Monday, 2 August 2010

AV or not AV

I read in today's Guardian that MPs are concerned at the level of scrutiny the electoral reform bill is being allowed for

As regular readers will be aware I am a supporter of the Additional Member Voting System, this allows a constituency vote and a Party vote, so total votes and total seats are fairly proportional.

This Alternative Vote system seems to me as not proportional nor fair, with the second place candidate the true beneficiary, so the second choice wins, I want to vote FOR a candidate and a Party and I want my vote to count.

Parliament should allow a referendum on a proportional voting system and any boundary changes should receive the same scrutiny with public inquiry if necessary.

The new coalition government is playing fast and loose with our unwritten constitution, maybe it's time for a written constitution and bill of rights, this to defend our constitutional rights.


  1. I am not happy at all with the idea of AV... the Labour Party commissioned Roy Jenkins to investigate PR and he recommended AV+, where the "constituency favourite" would be elected by an AV system and then nationally the shares of the vote would be tallied with the number of MPs and correct with "top up party MPs"... seems perfectly sensible to me, but Blair & Brown didn't want it and neither - it seems - do our LibCon Coaliation.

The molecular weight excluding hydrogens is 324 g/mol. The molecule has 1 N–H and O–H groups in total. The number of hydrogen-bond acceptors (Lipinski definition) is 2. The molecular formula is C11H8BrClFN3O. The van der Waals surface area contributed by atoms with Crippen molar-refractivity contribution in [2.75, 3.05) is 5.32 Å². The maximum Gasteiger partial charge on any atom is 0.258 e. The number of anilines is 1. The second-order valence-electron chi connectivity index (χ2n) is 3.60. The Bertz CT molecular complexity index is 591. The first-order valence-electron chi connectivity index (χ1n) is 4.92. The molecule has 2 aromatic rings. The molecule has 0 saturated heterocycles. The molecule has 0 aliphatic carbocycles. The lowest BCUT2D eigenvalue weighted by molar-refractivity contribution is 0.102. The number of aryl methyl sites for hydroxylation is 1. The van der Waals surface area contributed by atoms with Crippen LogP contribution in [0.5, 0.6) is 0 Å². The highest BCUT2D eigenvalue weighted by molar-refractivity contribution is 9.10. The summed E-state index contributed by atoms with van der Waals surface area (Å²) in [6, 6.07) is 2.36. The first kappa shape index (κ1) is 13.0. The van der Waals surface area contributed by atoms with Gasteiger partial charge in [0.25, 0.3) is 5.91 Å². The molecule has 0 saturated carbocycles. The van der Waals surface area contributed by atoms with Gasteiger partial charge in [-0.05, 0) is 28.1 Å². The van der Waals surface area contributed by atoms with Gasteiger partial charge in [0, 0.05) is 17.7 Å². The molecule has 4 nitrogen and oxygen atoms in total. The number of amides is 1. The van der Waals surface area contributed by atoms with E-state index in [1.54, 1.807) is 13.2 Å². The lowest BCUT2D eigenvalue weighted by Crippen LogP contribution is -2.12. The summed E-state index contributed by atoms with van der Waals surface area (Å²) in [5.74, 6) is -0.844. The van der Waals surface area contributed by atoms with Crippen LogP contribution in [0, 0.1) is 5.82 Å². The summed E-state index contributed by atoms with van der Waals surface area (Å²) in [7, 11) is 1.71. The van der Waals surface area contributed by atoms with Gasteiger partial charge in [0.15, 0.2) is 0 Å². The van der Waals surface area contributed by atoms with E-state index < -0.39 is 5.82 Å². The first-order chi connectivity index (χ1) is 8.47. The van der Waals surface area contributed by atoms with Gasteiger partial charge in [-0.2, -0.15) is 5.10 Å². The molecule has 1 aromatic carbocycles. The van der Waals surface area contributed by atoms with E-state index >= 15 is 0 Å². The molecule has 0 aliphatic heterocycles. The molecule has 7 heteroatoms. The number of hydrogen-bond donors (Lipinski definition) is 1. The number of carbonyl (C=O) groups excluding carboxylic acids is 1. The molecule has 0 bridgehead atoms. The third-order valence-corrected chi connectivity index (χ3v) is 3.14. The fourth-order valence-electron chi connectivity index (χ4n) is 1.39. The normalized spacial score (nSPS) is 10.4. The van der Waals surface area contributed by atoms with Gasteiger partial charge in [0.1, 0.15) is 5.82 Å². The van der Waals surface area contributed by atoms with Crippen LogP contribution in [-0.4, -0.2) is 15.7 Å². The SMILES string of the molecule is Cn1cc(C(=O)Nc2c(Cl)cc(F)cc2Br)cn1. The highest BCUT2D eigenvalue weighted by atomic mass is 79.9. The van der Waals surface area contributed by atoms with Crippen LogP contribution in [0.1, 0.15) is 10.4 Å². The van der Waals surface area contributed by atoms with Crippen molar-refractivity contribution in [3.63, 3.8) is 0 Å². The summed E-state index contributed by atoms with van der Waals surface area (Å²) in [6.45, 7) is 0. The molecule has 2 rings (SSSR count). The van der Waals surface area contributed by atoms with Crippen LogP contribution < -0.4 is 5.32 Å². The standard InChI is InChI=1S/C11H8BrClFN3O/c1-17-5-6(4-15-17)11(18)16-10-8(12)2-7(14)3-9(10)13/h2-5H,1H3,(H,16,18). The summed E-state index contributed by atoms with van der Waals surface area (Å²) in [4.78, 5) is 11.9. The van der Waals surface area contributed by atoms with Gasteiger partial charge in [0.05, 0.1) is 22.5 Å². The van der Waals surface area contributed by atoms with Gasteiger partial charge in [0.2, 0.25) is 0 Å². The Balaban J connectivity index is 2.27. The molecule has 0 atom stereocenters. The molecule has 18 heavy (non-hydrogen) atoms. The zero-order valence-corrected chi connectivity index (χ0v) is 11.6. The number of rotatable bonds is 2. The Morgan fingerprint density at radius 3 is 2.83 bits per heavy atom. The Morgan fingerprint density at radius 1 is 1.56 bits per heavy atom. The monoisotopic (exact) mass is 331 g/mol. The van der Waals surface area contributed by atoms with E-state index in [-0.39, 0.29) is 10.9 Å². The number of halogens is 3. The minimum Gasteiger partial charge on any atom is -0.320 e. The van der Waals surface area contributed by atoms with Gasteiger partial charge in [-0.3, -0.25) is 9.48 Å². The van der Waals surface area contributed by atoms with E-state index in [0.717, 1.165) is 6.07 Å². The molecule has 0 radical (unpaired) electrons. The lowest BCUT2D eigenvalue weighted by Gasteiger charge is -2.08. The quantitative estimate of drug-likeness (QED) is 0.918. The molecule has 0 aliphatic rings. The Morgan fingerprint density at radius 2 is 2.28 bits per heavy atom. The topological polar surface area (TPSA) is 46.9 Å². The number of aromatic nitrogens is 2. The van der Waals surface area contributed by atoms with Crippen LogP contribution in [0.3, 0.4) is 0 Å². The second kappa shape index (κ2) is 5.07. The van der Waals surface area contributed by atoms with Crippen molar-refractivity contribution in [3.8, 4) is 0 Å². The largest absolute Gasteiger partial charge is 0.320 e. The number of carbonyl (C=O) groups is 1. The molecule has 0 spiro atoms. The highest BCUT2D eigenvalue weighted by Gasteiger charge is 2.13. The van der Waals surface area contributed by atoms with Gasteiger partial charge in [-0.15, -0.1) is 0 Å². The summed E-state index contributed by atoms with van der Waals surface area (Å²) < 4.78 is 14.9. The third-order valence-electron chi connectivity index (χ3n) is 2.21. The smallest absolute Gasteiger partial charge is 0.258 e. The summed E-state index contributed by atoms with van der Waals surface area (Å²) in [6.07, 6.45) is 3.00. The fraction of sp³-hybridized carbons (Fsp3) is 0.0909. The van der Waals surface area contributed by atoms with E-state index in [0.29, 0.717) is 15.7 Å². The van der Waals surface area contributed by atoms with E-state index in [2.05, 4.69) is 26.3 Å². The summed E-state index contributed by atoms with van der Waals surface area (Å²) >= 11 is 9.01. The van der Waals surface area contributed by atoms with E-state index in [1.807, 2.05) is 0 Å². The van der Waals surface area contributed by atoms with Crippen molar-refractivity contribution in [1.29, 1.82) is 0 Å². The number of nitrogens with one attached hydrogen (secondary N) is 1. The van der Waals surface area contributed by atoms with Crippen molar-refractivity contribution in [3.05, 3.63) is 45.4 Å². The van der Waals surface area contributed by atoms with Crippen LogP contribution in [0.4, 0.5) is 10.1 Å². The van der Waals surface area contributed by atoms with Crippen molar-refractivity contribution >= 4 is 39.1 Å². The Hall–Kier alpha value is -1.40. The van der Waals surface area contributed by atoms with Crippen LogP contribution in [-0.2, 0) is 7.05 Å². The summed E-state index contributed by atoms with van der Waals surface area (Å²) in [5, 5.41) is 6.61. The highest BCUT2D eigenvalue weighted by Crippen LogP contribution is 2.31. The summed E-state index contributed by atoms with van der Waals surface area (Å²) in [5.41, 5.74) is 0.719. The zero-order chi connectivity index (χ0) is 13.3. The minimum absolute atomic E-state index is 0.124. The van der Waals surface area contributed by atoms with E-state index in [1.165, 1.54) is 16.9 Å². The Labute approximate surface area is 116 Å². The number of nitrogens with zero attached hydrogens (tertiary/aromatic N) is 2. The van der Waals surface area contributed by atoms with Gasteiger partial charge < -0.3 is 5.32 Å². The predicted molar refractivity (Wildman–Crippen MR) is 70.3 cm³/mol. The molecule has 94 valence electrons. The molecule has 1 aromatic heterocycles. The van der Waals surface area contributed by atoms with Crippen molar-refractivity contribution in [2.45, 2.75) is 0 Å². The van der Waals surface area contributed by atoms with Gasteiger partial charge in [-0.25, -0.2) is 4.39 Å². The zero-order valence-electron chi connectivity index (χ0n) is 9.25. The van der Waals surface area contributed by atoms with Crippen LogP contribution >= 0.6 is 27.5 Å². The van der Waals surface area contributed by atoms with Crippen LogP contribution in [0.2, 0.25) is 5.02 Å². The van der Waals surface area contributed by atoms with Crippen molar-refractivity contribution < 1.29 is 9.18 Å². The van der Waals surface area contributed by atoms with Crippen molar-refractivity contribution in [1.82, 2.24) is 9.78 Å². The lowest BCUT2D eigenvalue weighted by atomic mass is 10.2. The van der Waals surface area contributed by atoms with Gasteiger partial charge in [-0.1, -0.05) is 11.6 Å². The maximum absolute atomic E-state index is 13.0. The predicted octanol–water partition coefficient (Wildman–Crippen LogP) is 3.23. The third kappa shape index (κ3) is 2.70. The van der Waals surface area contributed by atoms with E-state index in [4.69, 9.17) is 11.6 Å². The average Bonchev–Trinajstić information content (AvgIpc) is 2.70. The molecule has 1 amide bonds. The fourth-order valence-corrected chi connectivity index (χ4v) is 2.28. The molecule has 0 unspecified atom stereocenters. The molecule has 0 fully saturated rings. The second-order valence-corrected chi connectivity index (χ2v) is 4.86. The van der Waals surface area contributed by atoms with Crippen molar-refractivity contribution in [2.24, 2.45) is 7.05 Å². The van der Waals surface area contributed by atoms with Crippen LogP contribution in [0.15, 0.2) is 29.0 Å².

Which is an opportunity lost, because this is so insignificant in promoting electoral reform that I wouldn't be surprised to see the populate vote for "stick with what we have".

  2. We do have a written constitution, Chris; it is not codified, however - and it is certainly not in one place. That does not make it any the less powerful or effective.

    The problem is that it has been ignored for a very long time. Our absorption into a federal superstate is contrary to it (and collusion with that process is treason in statute law) as indeed is party government. But it is inconvenient to adhere to it, and so it will continue to be ignored.

    Instead, we have substituted ill thought-out, over-arching legislation, much of it originating in the anti democratic European superstate, which actually removes the freedoms it purports to endow.

    We have common law which enshrines over a thousand years of hard-won experience and freedoms, but we choose to dump it in favour of ill-drafted legislation introduced by an alien legal system and form of government.